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Walking the perimeter:

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We headed back down and wandered through some of the inside areas including the cell where Dr. Samuel Mudd (co-conspirator in the assassination of President Abraham Lincoln) was imprisoned. 

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We did a pretty good job exploring the fort and decided it was time for some snorkeling. We picked a spot off of the north sand beach to start:

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We sat our towels and cameras and stuff on the moat wall and flippered up and headed out from this beach:

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Coral sand:

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We headed out and around some pilings to the east where our pilot Gary had told us we'd likely find good snorkeling. We did. We did find good snorkeling. Right off the bat we saw a giant stingray just making his way slowly along the sandy floor, lots of cool coral, huge schools of fish, yellowtail snapper, blue angel fish, tarpon, little stripey guys, more REALLY big tarpon (like, 4-5 feet long big) and some big barracuda (3-4 feet long). It was a blast. And you know when they show on National Geographic the enormous schools of fish moving all one way, then another, then back? Well we were swimming with 'em and they were doing that. I moved my arms and they'd go one way. Move 'em again and they'd turn. Thousands of them!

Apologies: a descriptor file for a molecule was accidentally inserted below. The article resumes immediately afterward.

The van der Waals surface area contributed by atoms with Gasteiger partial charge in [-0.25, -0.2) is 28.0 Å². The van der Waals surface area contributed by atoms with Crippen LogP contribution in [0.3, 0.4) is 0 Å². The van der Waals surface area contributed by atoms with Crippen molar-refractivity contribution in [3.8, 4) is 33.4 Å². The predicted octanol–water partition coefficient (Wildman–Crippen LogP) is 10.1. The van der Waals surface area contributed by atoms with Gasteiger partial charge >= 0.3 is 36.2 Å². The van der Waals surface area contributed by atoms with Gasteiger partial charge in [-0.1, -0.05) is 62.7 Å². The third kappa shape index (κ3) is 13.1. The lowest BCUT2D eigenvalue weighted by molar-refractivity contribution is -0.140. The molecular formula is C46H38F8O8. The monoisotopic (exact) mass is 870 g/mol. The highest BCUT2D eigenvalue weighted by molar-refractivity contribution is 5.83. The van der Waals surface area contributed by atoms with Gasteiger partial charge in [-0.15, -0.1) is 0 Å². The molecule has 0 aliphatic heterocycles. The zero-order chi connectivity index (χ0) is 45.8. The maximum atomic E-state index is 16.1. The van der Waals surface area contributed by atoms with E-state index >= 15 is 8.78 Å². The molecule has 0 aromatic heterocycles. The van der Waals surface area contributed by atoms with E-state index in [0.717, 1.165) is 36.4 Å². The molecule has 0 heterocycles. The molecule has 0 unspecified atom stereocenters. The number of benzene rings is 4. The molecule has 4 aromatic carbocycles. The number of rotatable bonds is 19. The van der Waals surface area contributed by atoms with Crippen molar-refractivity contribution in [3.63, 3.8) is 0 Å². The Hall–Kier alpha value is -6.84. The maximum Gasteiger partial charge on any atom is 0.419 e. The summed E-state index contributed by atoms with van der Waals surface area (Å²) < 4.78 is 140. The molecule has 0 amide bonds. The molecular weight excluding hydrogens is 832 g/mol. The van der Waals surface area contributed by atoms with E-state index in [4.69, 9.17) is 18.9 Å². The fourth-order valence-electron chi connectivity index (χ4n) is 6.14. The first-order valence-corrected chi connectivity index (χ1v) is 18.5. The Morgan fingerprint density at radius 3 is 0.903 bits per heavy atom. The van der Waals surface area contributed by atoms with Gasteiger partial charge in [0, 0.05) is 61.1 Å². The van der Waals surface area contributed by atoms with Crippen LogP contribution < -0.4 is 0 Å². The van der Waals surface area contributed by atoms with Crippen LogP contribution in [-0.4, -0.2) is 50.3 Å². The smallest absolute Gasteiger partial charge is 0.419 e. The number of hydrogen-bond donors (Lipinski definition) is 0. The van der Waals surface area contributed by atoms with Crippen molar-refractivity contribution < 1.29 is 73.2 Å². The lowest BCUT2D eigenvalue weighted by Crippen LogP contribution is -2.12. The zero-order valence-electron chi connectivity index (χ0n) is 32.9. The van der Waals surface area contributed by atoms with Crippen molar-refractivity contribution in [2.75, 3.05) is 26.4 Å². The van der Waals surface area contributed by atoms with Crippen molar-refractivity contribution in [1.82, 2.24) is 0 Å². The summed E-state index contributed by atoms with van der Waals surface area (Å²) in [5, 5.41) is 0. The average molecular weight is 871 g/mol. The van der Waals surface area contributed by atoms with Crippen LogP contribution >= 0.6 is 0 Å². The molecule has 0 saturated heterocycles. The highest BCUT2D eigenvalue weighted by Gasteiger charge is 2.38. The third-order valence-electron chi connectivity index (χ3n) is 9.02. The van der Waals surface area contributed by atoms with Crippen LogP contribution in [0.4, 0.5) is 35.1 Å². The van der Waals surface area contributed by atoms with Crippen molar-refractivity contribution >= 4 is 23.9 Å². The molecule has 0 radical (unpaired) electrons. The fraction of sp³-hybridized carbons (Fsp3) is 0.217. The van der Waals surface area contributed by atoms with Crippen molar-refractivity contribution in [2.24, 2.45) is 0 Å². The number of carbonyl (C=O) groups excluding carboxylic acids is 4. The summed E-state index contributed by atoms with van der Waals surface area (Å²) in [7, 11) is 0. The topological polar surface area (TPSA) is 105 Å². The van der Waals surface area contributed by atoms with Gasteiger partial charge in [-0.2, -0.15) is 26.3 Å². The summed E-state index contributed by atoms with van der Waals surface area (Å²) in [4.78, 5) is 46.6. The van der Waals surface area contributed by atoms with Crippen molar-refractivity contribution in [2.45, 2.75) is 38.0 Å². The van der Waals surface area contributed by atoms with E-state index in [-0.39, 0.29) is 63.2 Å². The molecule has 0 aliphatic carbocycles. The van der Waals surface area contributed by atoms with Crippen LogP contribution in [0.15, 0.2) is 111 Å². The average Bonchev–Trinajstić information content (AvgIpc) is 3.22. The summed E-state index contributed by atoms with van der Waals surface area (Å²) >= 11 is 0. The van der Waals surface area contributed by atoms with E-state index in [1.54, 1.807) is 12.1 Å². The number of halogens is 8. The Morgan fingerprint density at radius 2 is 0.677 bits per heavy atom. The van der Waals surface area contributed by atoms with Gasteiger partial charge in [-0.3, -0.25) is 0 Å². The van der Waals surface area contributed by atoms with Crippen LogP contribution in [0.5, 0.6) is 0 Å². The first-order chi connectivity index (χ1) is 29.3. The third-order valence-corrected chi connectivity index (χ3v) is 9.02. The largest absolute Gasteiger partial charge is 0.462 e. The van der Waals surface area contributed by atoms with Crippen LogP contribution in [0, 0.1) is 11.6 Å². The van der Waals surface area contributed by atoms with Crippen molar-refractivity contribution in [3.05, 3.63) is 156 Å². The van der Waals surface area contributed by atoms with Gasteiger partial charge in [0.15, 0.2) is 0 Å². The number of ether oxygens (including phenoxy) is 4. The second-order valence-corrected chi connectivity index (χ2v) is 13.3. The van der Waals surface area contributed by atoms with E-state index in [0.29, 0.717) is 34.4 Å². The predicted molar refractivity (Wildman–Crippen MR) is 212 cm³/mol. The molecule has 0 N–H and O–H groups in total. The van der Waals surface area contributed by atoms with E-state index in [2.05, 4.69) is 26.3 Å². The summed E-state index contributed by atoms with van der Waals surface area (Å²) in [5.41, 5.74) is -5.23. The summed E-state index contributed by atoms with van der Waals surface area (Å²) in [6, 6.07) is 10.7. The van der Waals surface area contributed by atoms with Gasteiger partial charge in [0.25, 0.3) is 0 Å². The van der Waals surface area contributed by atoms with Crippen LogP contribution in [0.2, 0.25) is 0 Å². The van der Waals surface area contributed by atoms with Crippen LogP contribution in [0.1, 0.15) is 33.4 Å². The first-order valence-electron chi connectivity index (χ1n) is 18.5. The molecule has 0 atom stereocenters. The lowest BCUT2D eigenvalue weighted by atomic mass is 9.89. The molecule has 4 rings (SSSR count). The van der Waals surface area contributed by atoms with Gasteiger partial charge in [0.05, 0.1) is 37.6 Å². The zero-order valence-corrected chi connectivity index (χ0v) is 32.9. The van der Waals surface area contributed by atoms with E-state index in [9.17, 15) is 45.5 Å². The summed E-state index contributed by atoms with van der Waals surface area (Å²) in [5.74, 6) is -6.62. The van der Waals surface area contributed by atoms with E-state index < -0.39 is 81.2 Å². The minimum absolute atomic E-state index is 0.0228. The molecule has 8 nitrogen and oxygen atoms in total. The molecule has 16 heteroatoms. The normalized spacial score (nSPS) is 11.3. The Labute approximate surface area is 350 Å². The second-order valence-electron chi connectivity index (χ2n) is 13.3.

Here's Kevin just before we set out:

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We snorkeled for about an hour or so and then headed back toward the beach. I spotted two small purple jellyfish about 4 feet in front of us and quickly warned Kevin and we made our way around them. Guess there was one more I didn't see though because I immediately felt that disappointing burn on mostly my right forearm and a little on my left. Got me!

We dried off and headed back to the plane for another fantastic flight. Here we are just before taking off (from the beach!!) I got to ride right seat on the way back…no one else wanted to (except Kevin, again, of course). 

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We highly HIGHLY recommend taking this trip if you get down to Key West. They say not doing it is like going to Egypt and not seeing the pyramids. We have to agree. 

  • Betty Tanner

    Gorgeous pictures – what a wonderful trip. Was there anything inside the fort? Empty rooms? or large open space?

  • Russ Carpenter

    I’m so happy to receive your stories! Your photography and delightful writing style help me feel like I’m truly part of your adventures.

    My retirement years are approaching and it is my dream to do much what you’re doing. You’re my Lewis & Clark!

    Pictures of Gary and Laura, please!

    Russ Carpenter
    Reno, NV

  • Thanks, Russ…so glad you like the blog.
    We tend to only do minimal photos of us here because we want you to feel like you’re going on the trip…not like you’re looking at our family photos. 🙂 (There are some photos of us in our “About Us” section, however.)
    -Laura & Kevin